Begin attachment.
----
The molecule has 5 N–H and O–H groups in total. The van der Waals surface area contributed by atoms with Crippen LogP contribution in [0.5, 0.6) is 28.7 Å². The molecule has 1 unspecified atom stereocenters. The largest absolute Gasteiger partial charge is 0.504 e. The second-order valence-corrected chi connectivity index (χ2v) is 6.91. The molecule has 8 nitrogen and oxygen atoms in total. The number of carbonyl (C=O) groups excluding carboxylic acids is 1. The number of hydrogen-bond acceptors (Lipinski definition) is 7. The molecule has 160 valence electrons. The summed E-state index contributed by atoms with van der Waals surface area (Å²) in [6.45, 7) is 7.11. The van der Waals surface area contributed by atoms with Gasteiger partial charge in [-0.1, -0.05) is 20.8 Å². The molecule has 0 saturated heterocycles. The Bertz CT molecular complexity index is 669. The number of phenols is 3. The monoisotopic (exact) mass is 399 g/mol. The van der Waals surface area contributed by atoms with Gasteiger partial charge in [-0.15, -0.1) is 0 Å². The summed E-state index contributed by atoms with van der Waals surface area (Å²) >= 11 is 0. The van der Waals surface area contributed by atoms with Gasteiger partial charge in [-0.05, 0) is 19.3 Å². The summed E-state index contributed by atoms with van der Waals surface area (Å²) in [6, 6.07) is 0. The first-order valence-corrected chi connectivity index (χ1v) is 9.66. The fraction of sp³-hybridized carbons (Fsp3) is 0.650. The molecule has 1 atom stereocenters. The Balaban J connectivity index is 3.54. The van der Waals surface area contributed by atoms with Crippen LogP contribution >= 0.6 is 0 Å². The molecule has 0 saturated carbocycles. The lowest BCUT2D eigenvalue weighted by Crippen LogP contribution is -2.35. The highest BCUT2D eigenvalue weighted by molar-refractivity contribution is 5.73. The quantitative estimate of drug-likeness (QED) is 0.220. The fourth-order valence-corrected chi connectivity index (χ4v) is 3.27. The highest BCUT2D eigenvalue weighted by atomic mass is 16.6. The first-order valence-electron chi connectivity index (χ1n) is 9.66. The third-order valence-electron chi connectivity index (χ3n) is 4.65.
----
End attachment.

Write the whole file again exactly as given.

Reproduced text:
The molecule has 5 N–H and O–H groups in total. The van der Waals surface area contributed by atoms with Crippen LogP contribution in [0.5, 0.6) is 28.7 Å². The molecule has 1 unspecified atom stereocenters. The largest absolute Gasteiger partial charge is 0.504 e. The second-order valence-corrected chi connectivity index (χ2v) is 6.91. The molecule has 8 nitrogen and oxygen atoms in total. The number of carbonyl (C=O) groups excluding carboxylic acids is 1. The number of hydrogen-bond acceptors (Lipinski definition) is 7. The molecule has 160 valence electrons. The summed E-state index contributed by atoms with van der Waals surface area (Å²) in [6.45, 7) is 7.11. The van der Waals surface area contributed by atoms with Gasteiger partial charge in [-0.1, -0.05) is 20.8 Å². The molecule has 0 saturated heterocycles. The Bertz CT molecular complexity index is 669. The number of phenols is 3. The monoisotopic (exact) mass is 399 g/mol. The van der Waals surface area contributed by atoms with Gasteiger partial charge in [-0.15, -0.1) is 0 Å². The summed E-state index contributed by atoms with van der Waals surface area (Å²) >= 11 is 0. The van der Waals surface area contributed by atoms with Gasteiger partial charge in [-0.05, 0) is 19.3 Å². The summed E-state index contributed by atoms with van der Waals surface area (Å²) in [6, 6.07) is 0. The first-order valence-corrected chi connectivity index (χ1v) is 9.66. The fraction of sp³-hybridized carbons (Fsp3) is 0.650. The molecule has 1 atom stereocenters. The Balaban J connectivity index is 3.54. The van der Waals surface area contributed by atoms with Crippen LogP contribution >= 0.6 is 0 Å². The molecule has 0 saturated carbocycles. The lowest BCUT2D eigenvalue weighted by Crippen LogP contribution is -2.35. The highest BCUT2D eigenvalue weighted by molar-refractivity contribution is 5.73. The quantitative estimate of drug-likeness (QED) is 0.220. The fourth-order valence-corrected chi connectivity index (χ4v) is 3.27. The highest BCUT2D eigenvalue weighted by atomic mass is 16.6. The first-order valence-electron chi connectivity index (χ1n) is 9.66. The third-order valence-electron chi connectivity index (χ3n) is 4.65.